Girls Volleyball: Skyler Day provides all the intangibles for Minooka
By Tim O’Brien For Sun-Times Media October 28, 2013 10:12PM
Skyler Day, of Minooka | Vincent D. Johnson/For Sun-Times Media
Updated: December 1, 2013 7:34AM
Where many high school athletes wait for senior year to make a decision, Minooka’s Skyler Day was ready with her decision her sophomore year.
During her club season as a sophomore, Day picked her college destination: the University of Buffalo.
The 5-foot-10 senior has done her best not to settle, though. She wants to give Buffalo a better player than the one she was as a sophomore.
“I wanted to grow and progress as a player,” Day said. “I want to be a part of that program. It was a relief to commit (as a sophomore), so there wasn’t a lot of worry or pressure. It makes me want to step up, improve as a player and be a better player than (Buffalo) has seen before.”
For Day, a three-year varsity starter for the Indians, the decision to travel to Buffalo and the Mid-American Conference came down to a comfort level.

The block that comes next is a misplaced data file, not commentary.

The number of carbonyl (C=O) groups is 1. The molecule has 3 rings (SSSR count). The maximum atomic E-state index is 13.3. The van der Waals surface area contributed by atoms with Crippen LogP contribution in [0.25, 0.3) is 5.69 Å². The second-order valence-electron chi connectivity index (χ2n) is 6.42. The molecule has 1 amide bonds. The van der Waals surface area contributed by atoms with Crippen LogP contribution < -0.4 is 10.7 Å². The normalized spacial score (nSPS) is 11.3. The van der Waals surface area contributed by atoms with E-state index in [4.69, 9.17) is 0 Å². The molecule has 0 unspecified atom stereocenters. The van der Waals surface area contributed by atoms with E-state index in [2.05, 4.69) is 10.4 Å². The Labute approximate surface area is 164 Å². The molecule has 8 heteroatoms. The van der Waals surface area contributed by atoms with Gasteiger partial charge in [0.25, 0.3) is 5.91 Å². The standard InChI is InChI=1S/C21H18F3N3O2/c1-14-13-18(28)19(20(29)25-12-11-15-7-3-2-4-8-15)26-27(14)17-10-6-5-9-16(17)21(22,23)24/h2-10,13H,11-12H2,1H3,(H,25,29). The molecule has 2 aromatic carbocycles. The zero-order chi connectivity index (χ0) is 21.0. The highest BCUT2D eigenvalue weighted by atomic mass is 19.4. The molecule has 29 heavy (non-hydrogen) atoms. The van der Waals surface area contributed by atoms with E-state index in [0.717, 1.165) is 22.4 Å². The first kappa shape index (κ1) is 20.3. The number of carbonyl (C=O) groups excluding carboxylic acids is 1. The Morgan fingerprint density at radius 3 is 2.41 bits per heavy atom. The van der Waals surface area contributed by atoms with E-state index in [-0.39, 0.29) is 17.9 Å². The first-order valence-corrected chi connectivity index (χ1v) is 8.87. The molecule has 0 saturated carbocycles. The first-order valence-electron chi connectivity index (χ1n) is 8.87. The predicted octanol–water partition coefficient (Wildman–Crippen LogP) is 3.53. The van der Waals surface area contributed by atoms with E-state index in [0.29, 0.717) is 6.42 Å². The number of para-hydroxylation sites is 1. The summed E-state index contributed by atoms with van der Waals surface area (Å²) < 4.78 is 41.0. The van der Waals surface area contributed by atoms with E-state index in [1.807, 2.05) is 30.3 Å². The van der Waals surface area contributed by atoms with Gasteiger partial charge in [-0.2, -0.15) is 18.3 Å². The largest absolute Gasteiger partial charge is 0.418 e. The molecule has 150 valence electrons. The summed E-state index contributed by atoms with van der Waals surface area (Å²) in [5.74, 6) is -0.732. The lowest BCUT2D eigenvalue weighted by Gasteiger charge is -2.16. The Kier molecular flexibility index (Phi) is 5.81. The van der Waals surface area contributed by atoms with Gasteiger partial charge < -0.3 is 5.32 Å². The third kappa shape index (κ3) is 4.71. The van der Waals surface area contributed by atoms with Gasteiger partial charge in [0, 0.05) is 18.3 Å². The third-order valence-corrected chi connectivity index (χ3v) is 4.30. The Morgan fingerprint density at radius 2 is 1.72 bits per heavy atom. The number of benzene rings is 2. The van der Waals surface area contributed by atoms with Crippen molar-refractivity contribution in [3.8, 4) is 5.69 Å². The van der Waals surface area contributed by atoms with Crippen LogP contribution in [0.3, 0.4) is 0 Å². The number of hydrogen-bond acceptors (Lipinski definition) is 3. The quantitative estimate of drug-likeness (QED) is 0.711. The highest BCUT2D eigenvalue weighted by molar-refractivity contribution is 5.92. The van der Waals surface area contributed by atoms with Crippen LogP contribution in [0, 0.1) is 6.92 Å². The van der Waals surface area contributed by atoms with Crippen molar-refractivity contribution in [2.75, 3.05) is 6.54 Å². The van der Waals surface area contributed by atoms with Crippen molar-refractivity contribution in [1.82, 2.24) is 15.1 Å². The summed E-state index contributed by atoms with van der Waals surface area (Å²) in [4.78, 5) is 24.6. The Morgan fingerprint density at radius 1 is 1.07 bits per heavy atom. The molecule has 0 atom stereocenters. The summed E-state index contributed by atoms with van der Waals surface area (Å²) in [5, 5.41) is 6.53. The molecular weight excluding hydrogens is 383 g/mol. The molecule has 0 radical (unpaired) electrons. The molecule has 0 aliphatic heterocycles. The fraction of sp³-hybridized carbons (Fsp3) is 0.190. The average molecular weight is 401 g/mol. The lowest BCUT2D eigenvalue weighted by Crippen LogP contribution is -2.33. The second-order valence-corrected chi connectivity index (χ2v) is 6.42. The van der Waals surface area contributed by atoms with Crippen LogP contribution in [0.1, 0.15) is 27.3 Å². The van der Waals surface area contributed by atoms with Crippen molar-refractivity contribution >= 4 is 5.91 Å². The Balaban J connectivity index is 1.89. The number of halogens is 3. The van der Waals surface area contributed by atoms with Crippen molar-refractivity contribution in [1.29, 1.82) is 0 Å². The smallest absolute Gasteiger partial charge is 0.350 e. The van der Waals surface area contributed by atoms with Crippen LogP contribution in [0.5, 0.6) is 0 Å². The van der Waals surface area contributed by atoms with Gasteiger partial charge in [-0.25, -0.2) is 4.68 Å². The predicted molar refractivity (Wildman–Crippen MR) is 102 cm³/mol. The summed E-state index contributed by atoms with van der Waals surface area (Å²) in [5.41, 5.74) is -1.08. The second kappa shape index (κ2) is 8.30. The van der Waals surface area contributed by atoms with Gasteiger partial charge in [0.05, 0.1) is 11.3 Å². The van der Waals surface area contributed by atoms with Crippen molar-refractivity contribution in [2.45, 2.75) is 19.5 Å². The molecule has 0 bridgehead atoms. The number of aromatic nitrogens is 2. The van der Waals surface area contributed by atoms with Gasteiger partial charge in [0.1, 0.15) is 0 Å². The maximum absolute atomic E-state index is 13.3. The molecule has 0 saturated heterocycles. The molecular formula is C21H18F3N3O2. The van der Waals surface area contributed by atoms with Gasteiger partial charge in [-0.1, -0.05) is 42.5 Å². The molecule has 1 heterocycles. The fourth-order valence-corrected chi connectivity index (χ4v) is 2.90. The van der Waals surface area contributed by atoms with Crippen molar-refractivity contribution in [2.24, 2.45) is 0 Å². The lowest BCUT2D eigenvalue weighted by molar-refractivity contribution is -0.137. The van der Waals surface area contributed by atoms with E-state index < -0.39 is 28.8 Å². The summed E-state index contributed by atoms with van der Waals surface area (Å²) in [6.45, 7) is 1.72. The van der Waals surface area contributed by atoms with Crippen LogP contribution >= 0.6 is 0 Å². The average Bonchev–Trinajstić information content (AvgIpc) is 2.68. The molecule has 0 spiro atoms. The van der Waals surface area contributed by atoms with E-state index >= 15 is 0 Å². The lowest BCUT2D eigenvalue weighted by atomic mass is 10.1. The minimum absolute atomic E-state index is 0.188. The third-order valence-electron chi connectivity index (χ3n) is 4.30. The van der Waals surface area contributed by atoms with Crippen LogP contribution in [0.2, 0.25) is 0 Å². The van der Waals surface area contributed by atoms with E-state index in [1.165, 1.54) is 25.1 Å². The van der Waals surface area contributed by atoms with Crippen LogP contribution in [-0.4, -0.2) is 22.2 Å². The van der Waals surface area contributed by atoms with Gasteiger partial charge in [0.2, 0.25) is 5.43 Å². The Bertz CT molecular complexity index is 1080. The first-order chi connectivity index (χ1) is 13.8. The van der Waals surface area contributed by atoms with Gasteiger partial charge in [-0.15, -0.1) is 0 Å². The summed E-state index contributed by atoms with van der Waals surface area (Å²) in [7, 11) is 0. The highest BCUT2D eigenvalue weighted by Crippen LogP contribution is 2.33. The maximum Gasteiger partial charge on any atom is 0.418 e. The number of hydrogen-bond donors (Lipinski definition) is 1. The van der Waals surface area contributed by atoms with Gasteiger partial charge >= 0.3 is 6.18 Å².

“There’s a new coach (Todd Kress, in his fifth season), and I loved everything about the school from the girls to the atmosphere to the community,” Day said. “It was an easy decision for me.”
Playing a key role as a sophomore on a team that finished 29-5 overall and lost in the sectional finals, Day piled up 223 kills.
As a junior in 2012, with star Stacey Perinar gone, Day became the go-to hitter for the Indians, finishing with a team-high 347 kills. Now deep into her senior season as Minooka prepares for Tuesday’s playoff opener, Day once again has been a go-to hitter for a significantly younger Indians squad.
The senior has a team-high 233 kills, and her experience has come in handy. Four of Minooka’s top six hitters are non-seniors.
“Skyler shares info with all her hitters, helps calls shots, asks the girls for more,” Minooka coach Chris Hoelscher said. “She is the first player to jump in and find positives after a loss. She’s yelling ‘We did this really well, we blocked, we hit,’ and that helps.”
From a wide-eyed sophomore to an experienced senior, for Day it’s been a matter of realizing her skills can take over any given match.
“I think she had that moment this year where ‘Whoa, I have the power, the influence to take over if I choose,’ ” Hoelscher said. “She is more composed from that sophomore year where she can take more of a leadership role.”
With so many younger players surrounding her, Day knows a calming influence can go a long way.
“I try to bring everyone back, let them know we’re fine if we get caught up in a tough situation,” Day said. “As a player, I feel like I’ve learned so much and how to play.
“We have that potential with our young hitters, and it’s getting that extra push.”